Wednesday, March 22, 2017

Escape Plans

It is interesting to see the various codes and secret signals that slaves created in order to communicate escape plans. Some strategies, like the quilt code, seem more elaborate but less likely of being discovered by whites and slaveowners. The quilt code would be a great way to relay directions, except it is harder to make a quilt than say sing a song, and the slaves have to be able to decode the quilt. Song seems to me the easiest way to communicate plans, but some of the songs seem like they'd be easily figured out by whites. Some of the lyrics are somewhat obvious and could have made whites suspicious of slaves running away. For example, "Follow the Drinking Gourd" clearly implies directions. It is still amazing to see how effective these songs were  in helping many slaves run away to freedom. I wonder how many whites did not pick up on these songs, maybe they were not paying attention or were not around when they were sung. The slaves seemed to be very strategical in how they formed escaped plans and how they communicated directions to other slaves.

6 comments:

Joseph Martin said...

I agree that the plans to escape slavery were very elaborate because they had to be in order to work. Plans are an important motif in Beloved because as slaves, they had no freedom to make their own plans without danger of being reprimanded. Also, the main plan of the whole novel, the plan to escape, was well thought out and planned ahead of time, but in the end went awry. The only reason that Sethe got away was because after her milk was stolen, no one expected her to run because she was in the late stages of pregnancy and had other young children. This goes to show the luck required to have a successful escape attempt because no amount of planning can predict unforeseeable circumstances.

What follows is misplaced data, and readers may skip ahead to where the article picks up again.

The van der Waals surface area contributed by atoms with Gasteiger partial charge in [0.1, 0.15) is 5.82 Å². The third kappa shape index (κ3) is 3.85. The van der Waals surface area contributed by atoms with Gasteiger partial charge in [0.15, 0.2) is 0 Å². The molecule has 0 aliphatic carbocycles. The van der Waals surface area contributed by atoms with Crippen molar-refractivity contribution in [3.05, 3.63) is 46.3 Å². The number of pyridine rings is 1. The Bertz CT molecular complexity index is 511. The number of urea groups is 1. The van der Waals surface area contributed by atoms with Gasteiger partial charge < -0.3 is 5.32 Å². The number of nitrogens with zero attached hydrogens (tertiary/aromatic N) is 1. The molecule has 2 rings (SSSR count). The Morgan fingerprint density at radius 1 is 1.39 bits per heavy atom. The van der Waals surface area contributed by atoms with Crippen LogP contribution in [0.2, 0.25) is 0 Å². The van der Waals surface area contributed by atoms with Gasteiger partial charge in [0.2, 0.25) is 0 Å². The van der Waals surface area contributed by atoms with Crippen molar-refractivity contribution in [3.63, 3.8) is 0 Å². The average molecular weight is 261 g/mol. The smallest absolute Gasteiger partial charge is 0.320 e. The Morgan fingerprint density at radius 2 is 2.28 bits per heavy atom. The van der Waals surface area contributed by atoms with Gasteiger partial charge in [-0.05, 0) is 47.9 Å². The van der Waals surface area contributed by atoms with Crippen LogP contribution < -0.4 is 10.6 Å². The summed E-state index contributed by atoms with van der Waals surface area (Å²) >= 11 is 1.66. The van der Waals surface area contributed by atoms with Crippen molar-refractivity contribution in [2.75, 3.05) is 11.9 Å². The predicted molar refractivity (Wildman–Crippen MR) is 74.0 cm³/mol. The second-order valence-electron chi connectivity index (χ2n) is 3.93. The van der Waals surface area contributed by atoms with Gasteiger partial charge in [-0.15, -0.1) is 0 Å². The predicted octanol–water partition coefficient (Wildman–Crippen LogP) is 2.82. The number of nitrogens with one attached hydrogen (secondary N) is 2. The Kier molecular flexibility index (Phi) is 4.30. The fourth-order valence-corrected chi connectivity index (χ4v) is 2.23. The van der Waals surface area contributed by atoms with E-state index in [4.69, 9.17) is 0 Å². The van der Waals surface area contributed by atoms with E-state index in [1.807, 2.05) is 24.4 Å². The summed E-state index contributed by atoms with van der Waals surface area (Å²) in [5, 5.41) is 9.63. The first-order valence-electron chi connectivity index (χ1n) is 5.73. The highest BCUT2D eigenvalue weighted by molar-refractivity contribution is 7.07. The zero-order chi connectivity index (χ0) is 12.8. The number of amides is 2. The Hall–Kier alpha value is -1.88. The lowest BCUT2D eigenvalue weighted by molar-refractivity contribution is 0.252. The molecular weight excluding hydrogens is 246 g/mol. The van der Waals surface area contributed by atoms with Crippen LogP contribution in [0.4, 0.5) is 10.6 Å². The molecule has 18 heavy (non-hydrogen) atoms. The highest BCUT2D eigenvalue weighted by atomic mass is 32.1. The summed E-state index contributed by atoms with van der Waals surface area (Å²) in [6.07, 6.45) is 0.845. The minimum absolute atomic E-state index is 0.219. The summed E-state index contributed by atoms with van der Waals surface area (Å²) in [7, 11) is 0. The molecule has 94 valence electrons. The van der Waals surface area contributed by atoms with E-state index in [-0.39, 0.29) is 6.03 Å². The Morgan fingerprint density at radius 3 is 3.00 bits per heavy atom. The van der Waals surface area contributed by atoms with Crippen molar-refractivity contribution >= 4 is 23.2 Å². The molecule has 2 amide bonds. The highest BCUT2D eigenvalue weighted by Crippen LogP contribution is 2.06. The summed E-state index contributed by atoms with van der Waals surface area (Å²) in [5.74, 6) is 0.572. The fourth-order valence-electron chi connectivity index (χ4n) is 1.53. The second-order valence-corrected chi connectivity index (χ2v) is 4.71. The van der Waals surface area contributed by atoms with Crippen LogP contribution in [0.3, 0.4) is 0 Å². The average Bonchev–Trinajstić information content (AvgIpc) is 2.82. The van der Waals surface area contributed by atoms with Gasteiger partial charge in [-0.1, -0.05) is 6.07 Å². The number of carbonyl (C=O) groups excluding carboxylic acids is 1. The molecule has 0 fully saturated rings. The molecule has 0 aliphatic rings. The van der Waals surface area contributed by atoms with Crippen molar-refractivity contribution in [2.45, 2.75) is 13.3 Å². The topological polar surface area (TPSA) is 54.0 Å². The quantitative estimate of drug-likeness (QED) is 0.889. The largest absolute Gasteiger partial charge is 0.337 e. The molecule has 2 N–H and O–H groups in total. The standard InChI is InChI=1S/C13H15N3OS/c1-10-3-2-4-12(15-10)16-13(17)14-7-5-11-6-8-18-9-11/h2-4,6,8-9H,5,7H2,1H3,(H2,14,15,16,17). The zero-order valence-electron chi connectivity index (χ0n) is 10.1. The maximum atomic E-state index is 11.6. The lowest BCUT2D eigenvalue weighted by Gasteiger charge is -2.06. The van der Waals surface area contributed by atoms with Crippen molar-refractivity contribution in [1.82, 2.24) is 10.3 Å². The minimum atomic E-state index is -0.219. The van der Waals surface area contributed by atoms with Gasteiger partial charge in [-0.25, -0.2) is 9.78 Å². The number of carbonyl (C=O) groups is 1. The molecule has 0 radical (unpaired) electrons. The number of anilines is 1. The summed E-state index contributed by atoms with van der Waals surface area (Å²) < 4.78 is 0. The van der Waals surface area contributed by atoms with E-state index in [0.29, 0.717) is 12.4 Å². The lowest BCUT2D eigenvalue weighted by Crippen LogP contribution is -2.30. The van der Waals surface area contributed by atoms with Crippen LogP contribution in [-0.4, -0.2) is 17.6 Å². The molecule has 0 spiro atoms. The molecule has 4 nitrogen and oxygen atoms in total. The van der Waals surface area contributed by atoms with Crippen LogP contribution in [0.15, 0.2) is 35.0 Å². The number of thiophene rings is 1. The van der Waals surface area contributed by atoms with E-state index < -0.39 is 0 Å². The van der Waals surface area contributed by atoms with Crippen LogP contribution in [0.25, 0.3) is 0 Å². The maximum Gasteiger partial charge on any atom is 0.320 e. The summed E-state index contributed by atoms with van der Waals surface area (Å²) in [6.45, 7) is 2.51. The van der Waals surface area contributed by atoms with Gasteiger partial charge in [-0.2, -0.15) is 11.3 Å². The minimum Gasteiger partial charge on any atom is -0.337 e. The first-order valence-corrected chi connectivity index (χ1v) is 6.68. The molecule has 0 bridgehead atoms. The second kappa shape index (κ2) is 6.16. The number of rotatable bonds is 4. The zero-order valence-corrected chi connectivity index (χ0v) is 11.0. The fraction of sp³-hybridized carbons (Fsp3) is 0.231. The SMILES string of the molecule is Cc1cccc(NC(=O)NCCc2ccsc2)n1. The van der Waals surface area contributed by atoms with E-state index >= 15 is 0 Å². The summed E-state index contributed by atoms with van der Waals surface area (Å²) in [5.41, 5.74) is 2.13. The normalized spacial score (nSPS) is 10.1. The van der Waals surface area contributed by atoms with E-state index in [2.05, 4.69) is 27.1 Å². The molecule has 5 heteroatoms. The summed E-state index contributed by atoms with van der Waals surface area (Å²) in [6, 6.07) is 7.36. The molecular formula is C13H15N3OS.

Savannah Watermeier said...

I kind of question the quilt code. How did every single slave know what all of the the quilt tiles meant? How did they even decide to use quilts? They weren't allowed to congregate in large quantities, so they couldn't have had some "slave convention" to discuss all this. If the quilts were so popular, how did the white slave masters not find out about them? I think the quilt codes are pretty cool; I just question their practicality.

Rickeia Coleman said...

Yea I agree with Savannah like how in the world did all the slaves know what each one of these things meant. Unless it was something that was passed down form each generation and it just became accepted in the slave community. However, I think it's cool to see some of the methods which slaves would invent in order to help them escape. The struggle to escape slavery was tremendous and slaves created very elaborate means to escape. I just wonder how everything passed on since they had limited contact with one another and I think it would be more interesting to see how they passed this information to one another.

Luke Jeanfreau said...

I think it's easy to see the quilt code as something that's too complex to be useful, but you have to understand that this was a life or death situation for those that used it. If it wasn't complicated, their owners would notice, and attempted escape was not taken lightly. There really just weren't any safer ways of communicating publicly.

Brooke Williamson said...

I really think it's interesting how the slaves formulated plans in order to communicate and devise escape routes. This signifies the desperation they felt to escape due to slavery. Thus, slaves needed to create unique methods in order to communicate with one another.

Bailey Taylor said...

I don't really understand how the quilt code worked. How did someone just come up with all these symbols and the idea of the quilt and then suddenly all the slaves were able to interpret the meaning? It is a really clever idea I just don't understand how it was executed across the country.